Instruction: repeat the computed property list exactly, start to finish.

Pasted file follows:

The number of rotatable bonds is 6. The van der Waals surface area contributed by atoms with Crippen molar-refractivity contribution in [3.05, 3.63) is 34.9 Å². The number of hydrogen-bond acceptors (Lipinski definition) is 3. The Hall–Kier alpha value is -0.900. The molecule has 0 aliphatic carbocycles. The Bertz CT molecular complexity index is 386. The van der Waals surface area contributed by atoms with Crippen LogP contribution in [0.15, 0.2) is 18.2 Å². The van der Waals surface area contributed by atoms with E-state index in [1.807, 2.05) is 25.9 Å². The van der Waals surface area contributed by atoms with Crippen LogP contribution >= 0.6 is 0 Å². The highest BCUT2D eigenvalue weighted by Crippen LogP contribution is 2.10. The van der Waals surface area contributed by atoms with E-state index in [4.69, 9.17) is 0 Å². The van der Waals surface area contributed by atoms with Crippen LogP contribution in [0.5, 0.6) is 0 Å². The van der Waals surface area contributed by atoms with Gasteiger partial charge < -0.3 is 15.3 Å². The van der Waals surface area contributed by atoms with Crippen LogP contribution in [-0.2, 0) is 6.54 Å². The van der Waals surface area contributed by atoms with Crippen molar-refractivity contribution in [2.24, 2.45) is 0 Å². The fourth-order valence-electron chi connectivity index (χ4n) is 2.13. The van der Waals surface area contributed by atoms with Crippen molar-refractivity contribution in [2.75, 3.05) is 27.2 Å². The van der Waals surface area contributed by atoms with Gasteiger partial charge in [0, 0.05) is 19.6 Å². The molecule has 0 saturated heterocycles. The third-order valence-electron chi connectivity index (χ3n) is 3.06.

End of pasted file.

The number of rotatable bonds is 6. The van der Waals surface area contributed by atoms with Crippen molar-refractivity contribution in [3.05, 3.63) is 34.9 Å². The number of hydrogen-bond acceptors (Lipinski definition) is 3. The Hall–Kier alpha value is -0.900. The molecule has 0 aliphatic carbocycles. The Bertz CT molecular complexity index is 386. The van der Waals surface area contributed by atoms with Crippen LogP contribution in [0.15, 0.2) is 18.2 Å². The van der Waals surface area contributed by atoms with E-state index in [1.807, 2.05) is 25.9 Å². The van der Waals surface area contributed by atoms with Crippen LogP contribution >= 0.6 is 0 Å². The highest BCUT2D eigenvalue weighted by Crippen LogP contribution is 2.10. The van der Waals surface area contributed by atoms with E-state index in [4.69, 9.17) is 0 Å². The van der Waals surface area contributed by atoms with Crippen LogP contribution in [0.5, 0.6) is 0 Å². The van der Waals surface area contributed by atoms with Gasteiger partial charge < -0.3 is 15.3 Å². The van der Waals surface area contributed by atoms with Crippen LogP contribution in [-0.2, 0) is 6.54 Å². The van der Waals surface area contributed by atoms with Crippen molar-refractivity contribution in [2.24, 2.45) is 0 Å². The fourth-order valence-electron chi connectivity index (χ4n) is 2.13. The van der Waals surface area contributed by atoms with Crippen molar-refractivity contribution in [2.75, 3.05) is 27.2 Å². The van der Waals surface area contributed by atoms with Gasteiger partial charge in [0, 0.05) is 19.6 Å². The molecule has 0 saturated heterocycles. The third-order valence-electron chi connectivity index (χ3n) is 3.06.